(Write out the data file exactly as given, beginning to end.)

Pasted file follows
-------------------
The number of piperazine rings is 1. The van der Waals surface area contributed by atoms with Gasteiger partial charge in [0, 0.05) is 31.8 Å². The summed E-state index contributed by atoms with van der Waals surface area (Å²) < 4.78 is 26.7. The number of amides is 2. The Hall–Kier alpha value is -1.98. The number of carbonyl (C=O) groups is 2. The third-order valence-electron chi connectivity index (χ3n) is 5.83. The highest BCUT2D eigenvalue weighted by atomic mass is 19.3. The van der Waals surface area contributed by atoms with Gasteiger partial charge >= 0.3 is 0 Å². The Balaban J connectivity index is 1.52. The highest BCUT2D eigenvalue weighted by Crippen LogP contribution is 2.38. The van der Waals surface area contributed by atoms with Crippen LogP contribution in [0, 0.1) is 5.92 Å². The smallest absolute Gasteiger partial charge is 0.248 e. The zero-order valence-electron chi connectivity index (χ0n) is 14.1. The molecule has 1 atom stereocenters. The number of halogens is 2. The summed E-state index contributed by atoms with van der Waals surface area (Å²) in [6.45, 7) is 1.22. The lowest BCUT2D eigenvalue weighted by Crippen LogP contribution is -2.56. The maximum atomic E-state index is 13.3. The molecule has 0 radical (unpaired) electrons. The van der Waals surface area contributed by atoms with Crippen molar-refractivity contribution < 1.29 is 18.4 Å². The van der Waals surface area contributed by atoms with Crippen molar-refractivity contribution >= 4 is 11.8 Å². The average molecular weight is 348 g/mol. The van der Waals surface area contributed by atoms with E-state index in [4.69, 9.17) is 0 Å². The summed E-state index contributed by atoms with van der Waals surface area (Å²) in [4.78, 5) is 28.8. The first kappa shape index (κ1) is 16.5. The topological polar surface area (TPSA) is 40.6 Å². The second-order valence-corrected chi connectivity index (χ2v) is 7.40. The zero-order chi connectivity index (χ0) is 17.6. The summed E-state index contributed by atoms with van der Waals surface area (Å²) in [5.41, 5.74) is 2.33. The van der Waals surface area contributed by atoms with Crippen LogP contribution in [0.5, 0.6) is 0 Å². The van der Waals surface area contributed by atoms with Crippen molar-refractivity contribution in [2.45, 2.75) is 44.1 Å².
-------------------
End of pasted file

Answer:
The number of piperazine rings is 1. The van der Waals surface area contributed by atoms with Gasteiger partial charge in [0, 0.05) is 31.8 Å². The summed E-state index contributed by atoms with van der Waals surface area (Å²) < 4.78 is 26.7. The number of amides is 2. The Hall–Kier alpha value is -1.98. The number of carbonyl (C=O) groups is 2. The third-order valence-electron chi connectivity index (χ3n) is 5.83. The highest BCUT2D eigenvalue weighted by atomic mass is 19.3. The van der Waals surface area contributed by atoms with Gasteiger partial charge >= 0.3 is 0 Å². The Balaban J connectivity index is 1.52. The highest BCUT2D eigenvalue weighted by Crippen LogP contribution is 2.38. The van der Waals surface area contributed by atoms with Crippen LogP contribution in [0, 0.1) is 5.92 Å². The smallest absolute Gasteiger partial charge is 0.248 e. The zero-order valence-electron chi connectivity index (χ0n) is 14.1. The molecule has 1 atom stereocenters. The number of halogens is 2. The summed E-state index contributed by atoms with van der Waals surface area (Å²) in [6.45, 7) is 1.22. The lowest BCUT2D eigenvalue weighted by Crippen LogP contribution is -2.56. The maximum atomic E-state index is 13.3. The molecule has 0 radical (unpaired) electrons. The van der Waals surface area contributed by atoms with Crippen molar-refractivity contribution < 1.29 is 18.4 Å². The van der Waals surface area contributed by atoms with Crippen molar-refractivity contribution >= 4 is 11.8 Å². The average molecular weight is 348 g/mol. The van der Waals surface area contributed by atoms with E-state index in [4.69, 9.17) is 0 Å². The summed E-state index contributed by atoms with van der Waals surface area (Å²) in [4.78, 5) is 28.8. The first kappa shape index (κ1) is 16.5. The topological polar surface area (TPSA) is 40.6 Å². The second-order valence-corrected chi connectivity index (χ2v) is 7.40. The zero-order chi connectivity index (χ0) is 17.6. The summed E-state index contributed by atoms with van der Waals surface area (Å²) in [5.41, 5.74) is 2.33. The van der Waals surface area contributed by atoms with Crippen LogP contribution in [0.5, 0.6) is 0 Å². The van der Waals surface area contributed by atoms with Crippen molar-refractivity contribution in [2.45, 2.75) is 44.1 Å².